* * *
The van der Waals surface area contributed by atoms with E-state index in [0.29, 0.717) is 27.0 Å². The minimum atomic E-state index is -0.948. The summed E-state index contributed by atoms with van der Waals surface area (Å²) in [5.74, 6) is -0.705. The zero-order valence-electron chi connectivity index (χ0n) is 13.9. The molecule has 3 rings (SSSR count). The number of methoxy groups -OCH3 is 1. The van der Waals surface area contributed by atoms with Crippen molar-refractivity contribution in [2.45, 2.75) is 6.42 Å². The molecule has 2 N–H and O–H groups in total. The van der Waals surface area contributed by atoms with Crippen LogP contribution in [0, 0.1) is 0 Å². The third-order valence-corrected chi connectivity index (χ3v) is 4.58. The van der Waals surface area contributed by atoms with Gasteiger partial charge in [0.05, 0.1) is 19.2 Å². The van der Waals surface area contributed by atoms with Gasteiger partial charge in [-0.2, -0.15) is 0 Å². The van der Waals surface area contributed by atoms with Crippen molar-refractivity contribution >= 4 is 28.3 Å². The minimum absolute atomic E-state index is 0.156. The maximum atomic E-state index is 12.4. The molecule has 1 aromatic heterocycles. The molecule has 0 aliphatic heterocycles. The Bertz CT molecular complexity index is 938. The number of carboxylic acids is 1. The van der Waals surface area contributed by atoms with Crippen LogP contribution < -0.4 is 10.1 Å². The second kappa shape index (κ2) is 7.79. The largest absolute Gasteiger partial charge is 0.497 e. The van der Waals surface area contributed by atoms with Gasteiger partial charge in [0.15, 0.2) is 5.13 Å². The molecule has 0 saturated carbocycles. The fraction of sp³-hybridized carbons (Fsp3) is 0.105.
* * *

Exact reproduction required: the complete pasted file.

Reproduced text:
The van der Waals surface area contributed by atoms with E-state index in [0.29, 0.717) is 27.0 Å². The minimum atomic E-state index is -0.948. The summed E-state index contributed by atoms with van der Waals surface area (Å²) in [5.74, 6) is -0.705. The zero-order valence-electron chi connectivity index (χ0n) is 13.9. The molecule has 3 rings (SSSR count). The number of methoxy groups -OCH3 is 1. The van der Waals surface area contributed by atoms with Crippen molar-refractivity contribution in [2.45, 2.75) is 6.42 Å². The molecule has 2 N–H and O–H groups in total. The van der Waals surface area contributed by atoms with Crippen LogP contribution in [0, 0.1) is 0 Å². The third-order valence-corrected chi connectivity index (χ3v) is 4.58. The van der Waals surface area contributed by atoms with Gasteiger partial charge in [0.05, 0.1) is 19.2 Å². The van der Waals surface area contributed by atoms with Gasteiger partial charge in [-0.2, -0.15) is 0 Å². The van der Waals surface area contributed by atoms with Crippen molar-refractivity contribution >= 4 is 28.3 Å². The minimum absolute atomic E-state index is 0.156. The maximum atomic E-state index is 12.4. The molecule has 1 aromatic heterocycles. The molecule has 0 aliphatic heterocycles. The Bertz CT molecular complexity index is 938. The number of carboxylic acids is 1. The van der Waals surface area contributed by atoms with Crippen LogP contribution < -0.4 is 10.1 Å². The second kappa shape index (κ2) is 7.79. The largest absolute Gasteiger partial charge is 0.497 e. The van der Waals surface area contributed by atoms with Gasteiger partial charge in [0.15, 0.2) is 5.13 Å². The molecule has 0 saturated carbocycles. The fraction of sp³-hybridized carbons (Fsp3) is 0.105.